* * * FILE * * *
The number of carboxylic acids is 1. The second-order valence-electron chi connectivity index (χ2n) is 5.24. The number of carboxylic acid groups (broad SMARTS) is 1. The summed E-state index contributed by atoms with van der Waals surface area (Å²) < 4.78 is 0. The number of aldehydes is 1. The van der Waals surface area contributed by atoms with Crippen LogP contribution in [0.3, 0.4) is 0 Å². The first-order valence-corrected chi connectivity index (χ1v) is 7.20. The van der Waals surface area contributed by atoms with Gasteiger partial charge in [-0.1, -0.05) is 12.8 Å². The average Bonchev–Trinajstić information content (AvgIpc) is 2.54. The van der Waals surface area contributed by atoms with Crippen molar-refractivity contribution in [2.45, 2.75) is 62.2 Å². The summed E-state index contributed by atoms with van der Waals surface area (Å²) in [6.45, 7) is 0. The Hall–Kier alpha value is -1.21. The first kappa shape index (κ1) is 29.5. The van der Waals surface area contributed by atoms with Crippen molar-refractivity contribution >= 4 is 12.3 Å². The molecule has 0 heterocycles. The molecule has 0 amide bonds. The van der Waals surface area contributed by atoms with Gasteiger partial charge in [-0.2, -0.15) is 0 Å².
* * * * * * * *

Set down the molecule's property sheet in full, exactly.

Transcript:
The number of carboxylic acids is 1. The second-order valence-electron chi connectivity index (χ2n) is 5.24. The number of carboxylic acid groups (broad SMARTS) is 1. The summed E-state index contributed by atoms with van der Waals surface area (Å²) < 4.78 is 0. The number of aldehydes is 1. The van der Waals surface area contributed by atoms with Crippen LogP contribution in [0.3, 0.4) is 0 Å². The first-order valence-corrected chi connectivity index (χ1v) is 7.20. The van der Waals surface area contributed by atoms with Gasteiger partial charge in [-0.1, -0.05) is 12.8 Å². The average Bonchev–Trinajstić information content (AvgIpc) is 2.54. The van der Waals surface area contributed by atoms with Crippen molar-refractivity contribution in [2.45, 2.75) is 62.2 Å². The summed E-state index contributed by atoms with van der Waals surface area (Å²) in [6.45, 7) is 0. The Hall–Kier alpha value is -1.21. The first kappa shape index (κ1) is 29.5. The van der Waals surface area contributed by atoms with Crippen molar-refractivity contribution >= 4 is 12.3 Å². The molecule has 0 heterocycles. The molecule has 0 amide bonds. The van der Waals surface area contributed by atoms with Gasteiger partial charge in [-0.2, -0.15) is 0 Å².